placement of the prescribed hypothetical disclaimer, and specifically

    includes advertisement via electronic media by CPOs, CTAs, and their

    principals, the Proposal should enhance the Commission's ability to

    protect market participants and the public.

    2. Efficiency and Competition

    The Proposal should have no effect, from the standpoint of imposing

    costs or creating benefits, on efficiency or competition.

    3. Financial Integrity of Futures Markets and Price Discovery

    The Proposal should have no effect, from the standpoint of imposing

    costs or creating benefits, on the financial integrity or price

    discovery function of the commodity futures and option markets.

    4. Sound Risk Management Practices

    The Proposal should have no effect, from the standpoint of imposing

    costs or creating benefits, on the available range of sound risk

    management alternatives.

    5. Other Public Interest Considerations

    The Proposal should have no effect, from the standpoint of imposing

    costs on, and may create public interest benefits to, consumers as a

    result of their having more honest information.

    After considering these factors, the Commission has determined to

    propose the amendments to Regulation 4.41 discussed above. The

    Commission invites public comment on its application of the cost-

    benefit provision. Commenters also are invited to submit any data that

    they may have quantifying the costs and benefits of the Proposal with

    their comment letters.

    List of Subjects in 17 CFR Part 1

    Advertising, Brokers, Commodity futures, Commodity pool operators,

    Commodity trading advisors, Consumer protection, Reporting and

    recordkeeping requirements.

    For the reasons presented above, the Commission proposes to amend

    17 CFR part 1 as follows:

    PART 1--GENERAL REGULATIONS UNDER THE COMMODITY EXCHANGE ACT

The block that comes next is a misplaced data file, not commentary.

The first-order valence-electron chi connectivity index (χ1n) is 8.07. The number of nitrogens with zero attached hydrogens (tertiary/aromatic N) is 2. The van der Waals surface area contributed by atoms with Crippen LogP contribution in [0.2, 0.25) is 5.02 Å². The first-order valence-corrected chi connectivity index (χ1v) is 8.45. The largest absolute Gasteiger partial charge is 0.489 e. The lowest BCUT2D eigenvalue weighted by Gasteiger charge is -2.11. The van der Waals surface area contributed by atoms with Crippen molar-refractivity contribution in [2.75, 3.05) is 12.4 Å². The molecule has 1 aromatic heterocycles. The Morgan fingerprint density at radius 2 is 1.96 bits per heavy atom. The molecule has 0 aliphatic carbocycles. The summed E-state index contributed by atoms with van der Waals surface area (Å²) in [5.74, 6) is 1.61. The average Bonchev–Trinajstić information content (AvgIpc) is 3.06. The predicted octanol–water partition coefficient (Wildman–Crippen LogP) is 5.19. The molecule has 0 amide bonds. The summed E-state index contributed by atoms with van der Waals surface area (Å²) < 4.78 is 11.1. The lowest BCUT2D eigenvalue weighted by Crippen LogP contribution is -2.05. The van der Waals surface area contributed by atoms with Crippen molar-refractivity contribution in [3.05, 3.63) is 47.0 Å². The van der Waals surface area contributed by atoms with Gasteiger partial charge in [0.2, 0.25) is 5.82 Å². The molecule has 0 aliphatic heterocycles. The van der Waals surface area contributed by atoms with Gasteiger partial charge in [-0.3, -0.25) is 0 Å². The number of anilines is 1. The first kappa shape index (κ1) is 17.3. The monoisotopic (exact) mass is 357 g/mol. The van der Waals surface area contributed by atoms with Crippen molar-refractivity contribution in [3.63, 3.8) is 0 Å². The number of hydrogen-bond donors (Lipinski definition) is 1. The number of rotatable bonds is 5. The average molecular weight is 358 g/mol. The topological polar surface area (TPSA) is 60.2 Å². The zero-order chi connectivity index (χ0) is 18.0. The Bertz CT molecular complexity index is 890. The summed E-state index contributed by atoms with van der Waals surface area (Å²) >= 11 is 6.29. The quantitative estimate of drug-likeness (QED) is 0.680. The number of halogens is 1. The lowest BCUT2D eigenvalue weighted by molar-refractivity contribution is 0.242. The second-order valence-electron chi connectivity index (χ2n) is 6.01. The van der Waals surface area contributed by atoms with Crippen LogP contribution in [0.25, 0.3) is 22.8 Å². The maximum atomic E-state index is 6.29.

1. The authority citation for part 1 continues to read as follows:

    Authority: 7 U.S.C. 1a, 2, 5, 6, 6a, 6b, 6c, 6d, 6e, 6f, 6g, 6h,

    6i, 6j, 6k, 6l, 6m, 6n, 6o, 6p, 7, 7a, 7b, 8, 9, 12, 12a, 12c, 13a,

    13a-1, 16, 16a, 19, 21, 23 and 24, as amended by the Commodity

    Futures Modernization Act of 2000, Appendix E of Pub. L. 106-554,

    114 Stat. 2763 (2000).

    2. Section 4.41 is amended by removing "or" at the end of

    paragraph (a)(1), removing the period and adding a semi-colon and

    "or" at the end of paragraph (a)(2), adding new paragraph (a)(3), and

    revising paragraphs (b)(1)(i), (b)(2) and (c)(1) to read as follows:

    Sec. 4.41 Advertising by commodity pool operators, commodity trading

    advisors, and the principals thereof.

    (a) * * *

    (3) Refers to any testimonial, unless the advertisement or sales

    literature providing the testimonial prominently discloses:

    (i) That the testimonial may not be representative of the

    experience of other clients;

    (ii) That the testimonial is no guarantee of future performance or

    success; and

    (iii) If, more than a nominal sum is paid, the fact that it is a

    paid testimonial.

    (b) * * *

    (1) * * *

    (i) The following statement: "These results are based on

    hypothetical or simulated performance results that have certain

    inherent limitations. Unlike the results shown in an actual performance

    record, these results do not represent actual trading. Also, because

    these trades have not actually been executed, these results may have

    under-or over-compensated for the impact, if any, of certain market

    factors, such as lack of liquidity. Hypothetical or simulated trading

    programs in general are also subject to the fact that they are designed

    with the benefit of hindsight. No representation is being made that any

    account will or is likely to achieve profits or losses similar to these

    being shown"; or

    * * * * *

    (2) If the presentation of such simulated or hypothetical

    performance is other than oral, the prescribed statement must be

    prominently disclosed and in immediate proximity

    [[Page 49391]]

    to the simulated or hypothetical performance being presented.

    (c) * * *

    (1) To any publication, distribution or broadcast of any report,

    letter, circular, memorandum, publication, writing, advertisement or

    other literature or advice, whether by electronic media or otherwise,

    including information provided via internet or e-mail, the texts of

    standardized oral presentations and of radio, television, seminar or

    similar mass media presentations, and

    * * * * *

    Issued in Washington, DC, on August 17, 2006, by the Commission.

    Eileen Donovan.

    Acting Secretary of the Commission.

    [FR Doc. E6-13946 Filed 8-22-06; 8:45 am]

    BILLING CODE 6351-01-P

    Updated August 23, 2006

    Last Updated: June 26, 2007